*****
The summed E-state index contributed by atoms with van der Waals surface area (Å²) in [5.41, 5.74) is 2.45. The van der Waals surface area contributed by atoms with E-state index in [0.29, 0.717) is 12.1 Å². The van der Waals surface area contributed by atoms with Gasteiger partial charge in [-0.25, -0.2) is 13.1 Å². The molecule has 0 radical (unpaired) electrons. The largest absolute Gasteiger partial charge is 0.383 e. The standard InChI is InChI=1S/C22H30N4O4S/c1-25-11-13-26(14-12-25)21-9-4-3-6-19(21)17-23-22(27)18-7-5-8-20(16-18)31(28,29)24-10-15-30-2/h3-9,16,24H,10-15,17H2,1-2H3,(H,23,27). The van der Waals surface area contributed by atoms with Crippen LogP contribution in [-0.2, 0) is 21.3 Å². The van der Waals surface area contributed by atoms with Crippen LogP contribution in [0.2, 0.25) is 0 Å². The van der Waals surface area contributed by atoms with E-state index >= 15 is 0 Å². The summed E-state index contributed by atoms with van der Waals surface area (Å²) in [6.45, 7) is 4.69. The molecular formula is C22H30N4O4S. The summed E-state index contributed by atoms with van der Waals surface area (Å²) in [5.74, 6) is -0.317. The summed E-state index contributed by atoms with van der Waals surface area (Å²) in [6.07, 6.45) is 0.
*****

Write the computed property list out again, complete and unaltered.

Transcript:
The summed E-state index contributed by atoms with van der Waals surface area (Å²) in [5.41, 5.74) is 2.45. The van der Waals surface area contributed by atoms with E-state index in [0.29, 0.717) is 12.1 Å². The van der Waals surface area contributed by atoms with Gasteiger partial charge in [-0.25, -0.2) is 13.1 Å². The molecule has 0 radical (unpaired) electrons. The largest absolute Gasteiger partial charge is 0.383 e. The standard InChI is InChI=1S/C22H30N4O4S/c1-25-11-13-26(14-12-25)21-9-4-3-6-19(21)17-23-22(27)18-7-5-8-20(16-18)31(28,29)24-10-15-30-2/h3-9,16,24H,10-15,17H2,1-2H3,(H,23,27). The van der Waals surface area contributed by atoms with Crippen LogP contribution in [-0.2, 0) is 21.3 Å². The van der Waals surface area contributed by atoms with Crippen LogP contribution in [0.2, 0.25) is 0 Å². The van der Waals surface area contributed by atoms with E-state index >= 15 is 0 Å². The summed E-state index contributed by atoms with van der Waals surface area (Å²) in [6.45, 7) is 4.69. The molecular formula is C22H30N4O4S. The summed E-state index contributed by atoms with van der Waals surface area (Å²) in [5.74, 6) is -0.317. The summed E-state index contributed by atoms with van der Waals surface area (Å²) in [6.07, 6.45) is 0.